Getting the dog housebroken: How to avoid mishaps
Getting a dog housebroken is a real challenge for any owner. But with a good portion of understanding, patience, and the essential tips, this can also be managed.
The practical education of your dog begins with the puppy age. Your little darling should learn where to do his daily business from the beginning. It is best to use the imprinting phase of your four-legged friend up to the 20th week of life to get your dog housetrained. Then he is particularly capable of learning, and any training errors are easier to undo.
This is how your dog becomes housebroken: Tips and tricks.
Kittens usually learn from their moms how to use the litter box. On the other hand, dog puppies have to learn from their humans that they are not allowed to do their business indoors but outside. Be patient with your puppy at first – it takes a while for him to understand what you want him to do. It’s a good idea to praise and reward your puppy for doing something right rather than punishing him for accidental mishaps. The principle is called positive reinforcement, and it does take some time, a lot of consistency, and attention towards your dog. In return, you don’t run the risk of upsetting or frightening your four-legged friend, which in turn could lead to behavioral problems – uncleanliness, for example.
If possible, take him outside immediately after every wake-up, every feeding, and during playtime. You will quickly recognize that your little one needs to go out by his behavior. Your four-legged friend will turn conspicuously in circles and sniff the ground with his nose. You can also use the following rules of thumb to guide you as to when your canine child needs to disengage:
● Under three months: Your dog puppy needs to go to the bathroom about every two hours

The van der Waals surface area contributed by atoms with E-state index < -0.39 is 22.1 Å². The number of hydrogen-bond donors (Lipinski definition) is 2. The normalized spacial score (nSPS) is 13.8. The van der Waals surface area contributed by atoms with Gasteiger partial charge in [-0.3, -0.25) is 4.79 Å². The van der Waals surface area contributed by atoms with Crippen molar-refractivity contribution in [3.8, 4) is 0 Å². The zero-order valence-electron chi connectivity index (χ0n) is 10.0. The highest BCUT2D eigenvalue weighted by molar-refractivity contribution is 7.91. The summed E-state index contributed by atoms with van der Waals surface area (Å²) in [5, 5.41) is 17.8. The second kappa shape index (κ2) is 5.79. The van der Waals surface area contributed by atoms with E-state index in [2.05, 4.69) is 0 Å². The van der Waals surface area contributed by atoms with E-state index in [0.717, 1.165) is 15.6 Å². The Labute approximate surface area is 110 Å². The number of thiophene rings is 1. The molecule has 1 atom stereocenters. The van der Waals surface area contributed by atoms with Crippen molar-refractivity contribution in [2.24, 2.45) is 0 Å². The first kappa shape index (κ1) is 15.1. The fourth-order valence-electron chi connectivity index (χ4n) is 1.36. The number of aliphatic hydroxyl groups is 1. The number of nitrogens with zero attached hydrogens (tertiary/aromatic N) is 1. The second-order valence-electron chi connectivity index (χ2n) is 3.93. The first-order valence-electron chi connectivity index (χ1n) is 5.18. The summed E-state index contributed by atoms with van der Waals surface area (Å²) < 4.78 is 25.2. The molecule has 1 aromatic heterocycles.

● Three to four months old: your puppy needs to go outside approximately every three hours
● Five to six months old: about every four hours is the time
Tip: In the beginning, it is still advisable to carry your little guy outside when his bladder is full. Later, you can let your animal partner walk behind you. This way, he can memorize the way himself, just in case. Once outside, praise him effusively and reward him with a treat if necessary. Over time, he will learn what you want from him by taking him out regularly and that it is worthwhile for him to do his business outside.
If it does not work out with the house training
If your puppy still has a little mishap in the house, tell him with a sharp “fie” or “no” that it is undesirable and take him out immediately. However, this only makes sense if it is done directly after the mishap, as a four-legged friend understands a reprimand only in the temporal context of his misbehavior.
Never poke your animal companion with his nose into the puddle he left behind. He would not understand the context and react insecure, frightened, or distraught. Eliminate the business and spray the spot with a room spray or a water-vinegar mixture. Dogs detest such smells and avoid this place in the future. Mainly because they also no longer find “scents” there, which could generally attract and tempt them again.
In addition, it is an excellent idea to let your puppy sleep in a playpen or a large cardboard box in the early days until your dog is housebroken. Line the floor around his sleeping area with so-called puppy pads – these are absorbent pads that prevent your foot from being damaged if your puppy doesn’t make it outside in time. After all, he’s already learning that he’s not allowed to relieve himself anywhere in the home. If he gradually understands that he should only relieve himself outside the home’s four walls, you can gradually reduce the pads.
You can find more tips on the subject in our guidebook “Dog is not housetrained: What to do?”